July 2009

Help Approve the Arctic Fishery Management Plan

If you’ve seen Earth or An Inconvenient Truth, or you’ve read any reports about global warming lately, you probably know how fragile the Arctic ecosystem is today. The bowhead whale, walrus, sea bird, polar bear and many other species are literally facing life-or-death struggles as their habitats change and decrease.

These problems, caused by global warming, industrialization, and ocean acidification, are largely exacerbated by human activity, which means that we have the power to take measures to harm—or to help.

Right now, the U.S. Secretary of Commerce is deciding on whether or not to allow these waters to be open to industrial fishing. Such activity would further deplete the Arctic area, wiping out these creatures’ food sources even more and causing them additional stress—as well as death.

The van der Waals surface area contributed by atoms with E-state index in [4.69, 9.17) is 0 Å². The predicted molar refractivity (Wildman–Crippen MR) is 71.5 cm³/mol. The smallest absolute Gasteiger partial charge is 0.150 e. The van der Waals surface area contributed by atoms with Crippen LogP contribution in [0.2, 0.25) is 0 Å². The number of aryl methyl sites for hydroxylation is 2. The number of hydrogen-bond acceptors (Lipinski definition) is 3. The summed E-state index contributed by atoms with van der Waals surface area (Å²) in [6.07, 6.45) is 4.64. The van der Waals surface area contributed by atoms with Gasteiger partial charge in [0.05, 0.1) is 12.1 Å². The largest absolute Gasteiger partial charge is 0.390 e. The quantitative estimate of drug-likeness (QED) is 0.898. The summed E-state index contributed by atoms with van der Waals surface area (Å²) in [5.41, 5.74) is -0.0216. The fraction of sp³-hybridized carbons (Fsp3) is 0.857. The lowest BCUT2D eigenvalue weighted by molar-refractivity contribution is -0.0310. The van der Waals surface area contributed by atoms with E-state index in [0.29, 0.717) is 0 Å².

Support Sustainable Seafood

Shame on you, Trader Joe’s. Chilean sea bass and orange roughy aren’t fish that should be regularly on the shelves in the store; they’re the kind of fish that cause fishermen to destroy habitat as if they’re all nautical Terminators.

According to Greenpeace, Chilean sea bass, considered “red list seafood,” are so scarce that Trader Joe’s actually has to hired pirates to catch them—and that, if not protected, will be extinct within five years. Then what will you sell, Trader Joe’s—crappie?

I thought it was illegal to sell endangered fish, anyway?